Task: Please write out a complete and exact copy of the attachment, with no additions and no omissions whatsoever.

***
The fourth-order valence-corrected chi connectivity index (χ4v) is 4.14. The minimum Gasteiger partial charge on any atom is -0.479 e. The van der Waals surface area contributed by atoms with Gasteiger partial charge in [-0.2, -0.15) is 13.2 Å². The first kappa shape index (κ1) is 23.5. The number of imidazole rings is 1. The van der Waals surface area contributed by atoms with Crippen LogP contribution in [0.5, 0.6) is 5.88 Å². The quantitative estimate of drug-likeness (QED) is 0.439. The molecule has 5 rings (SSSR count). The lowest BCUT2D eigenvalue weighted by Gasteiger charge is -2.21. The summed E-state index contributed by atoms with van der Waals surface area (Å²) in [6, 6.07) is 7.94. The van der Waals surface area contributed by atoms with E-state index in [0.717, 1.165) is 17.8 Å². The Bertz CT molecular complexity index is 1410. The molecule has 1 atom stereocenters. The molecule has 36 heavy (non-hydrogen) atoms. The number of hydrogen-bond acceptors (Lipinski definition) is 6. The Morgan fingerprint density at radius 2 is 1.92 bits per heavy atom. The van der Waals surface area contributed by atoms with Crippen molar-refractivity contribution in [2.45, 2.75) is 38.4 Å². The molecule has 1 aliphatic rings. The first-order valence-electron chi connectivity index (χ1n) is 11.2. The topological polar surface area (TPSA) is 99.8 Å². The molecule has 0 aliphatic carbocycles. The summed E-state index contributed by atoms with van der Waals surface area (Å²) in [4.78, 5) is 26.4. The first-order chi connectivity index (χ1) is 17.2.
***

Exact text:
The fourth-order valence-corrected chi connectivity index (χ4v) is 4.14. The minimum Gasteiger partial charge on any atom is -0.479 e. The van der Waals surface area contributed by atoms with Gasteiger partial charge in [-0.2, -0.15) is 13.2 Å². The first kappa shape index (κ1) is 23.5. The number of imidazole rings is 1. The van der Waals surface area contributed by atoms with Crippen LogP contribution in [0.5, 0.6) is 5.88 Å². The quantitative estimate of drug-likeness (QED) is 0.439. The molecule has 5 rings (SSSR count). The lowest BCUT2D eigenvalue weighted by Gasteiger charge is -2.21. The summed E-state index contributed by atoms with van der Waals surface area (Å²) in [6, 6.07) is 7.94. The van der Waals surface area contributed by atoms with E-state index in [0.717, 1.165) is 17.8 Å². The Bertz CT molecular complexity index is 1410. The molecule has 1 atom stereocenters. The molecule has 36 heavy (non-hydrogen) atoms. The number of hydrogen-bond acceptors (Lipinski definition) is 6. The Morgan fingerprint density at radius 2 is 1.92 bits per heavy atom. The van der Waals surface area contributed by atoms with Crippen molar-refractivity contribution in [2.45, 2.75) is 38.4 Å². The molecule has 1 aliphatic rings. The first-order valence-electron chi connectivity index (χ1n) is 11.2. The topological polar surface area (TPSA) is 99.8 Å². The molecule has 0 aliphatic carbocycles. The summed E-state index contributed by atoms with van der Waals surface area (Å²) in [4.78, 5) is 26.4. The first-order chi connectivity index (χ1) is 17.2.